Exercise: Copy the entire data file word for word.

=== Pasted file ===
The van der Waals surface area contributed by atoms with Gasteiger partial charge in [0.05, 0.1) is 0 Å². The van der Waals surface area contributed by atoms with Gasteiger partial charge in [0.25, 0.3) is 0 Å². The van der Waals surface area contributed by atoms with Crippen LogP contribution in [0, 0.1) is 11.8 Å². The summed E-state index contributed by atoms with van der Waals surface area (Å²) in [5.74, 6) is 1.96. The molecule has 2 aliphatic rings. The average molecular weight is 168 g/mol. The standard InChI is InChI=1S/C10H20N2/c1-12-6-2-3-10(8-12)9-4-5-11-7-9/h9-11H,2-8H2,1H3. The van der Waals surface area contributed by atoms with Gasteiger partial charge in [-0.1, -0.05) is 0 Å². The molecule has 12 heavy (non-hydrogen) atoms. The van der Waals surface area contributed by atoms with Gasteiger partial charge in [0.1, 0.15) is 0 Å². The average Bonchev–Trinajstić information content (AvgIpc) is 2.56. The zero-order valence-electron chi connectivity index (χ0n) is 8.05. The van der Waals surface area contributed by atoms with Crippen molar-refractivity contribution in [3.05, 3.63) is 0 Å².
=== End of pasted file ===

The van der Waals surface area contributed by atoms with Gasteiger partial charge in [0.05, 0.1) is 0 Å². The van der Waals surface area contributed by atoms with Gasteiger partial charge in [0.25, 0.3) is 0 Å². The van der Waals surface area contributed by atoms with Crippen LogP contribution in [0, 0.1) is 11.8 Å². The summed E-state index contributed by atoms with van der Waals surface area (Å²) in [5.74, 6) is 1.96. The molecule has 2 aliphatic rings. The average molecular weight is 168 g/mol. The standard InChI is InChI=1S/C10H20N2/c1-12-6-2-3-10(8-12)9-4-5-11-7-9/h9-11H,2-8H2,1H3. The van der Waals surface area contributed by atoms with Gasteiger partial charge in [-0.1, -0.05) is 0 Å². The molecule has 12 heavy (non-hydrogen) atoms. The van der Waals surface area contributed by atoms with Gasteiger partial charge in [0.1, 0.15) is 0 Å². The average Bonchev–Trinajstić information content (AvgIpc) is 2.56. The zero-order valence-electron chi connectivity index (χ0n) is 8.05. The van der Waals surface area contributed by atoms with Crippen molar-refractivity contribution in [3.05, 3.63) is 0 Å².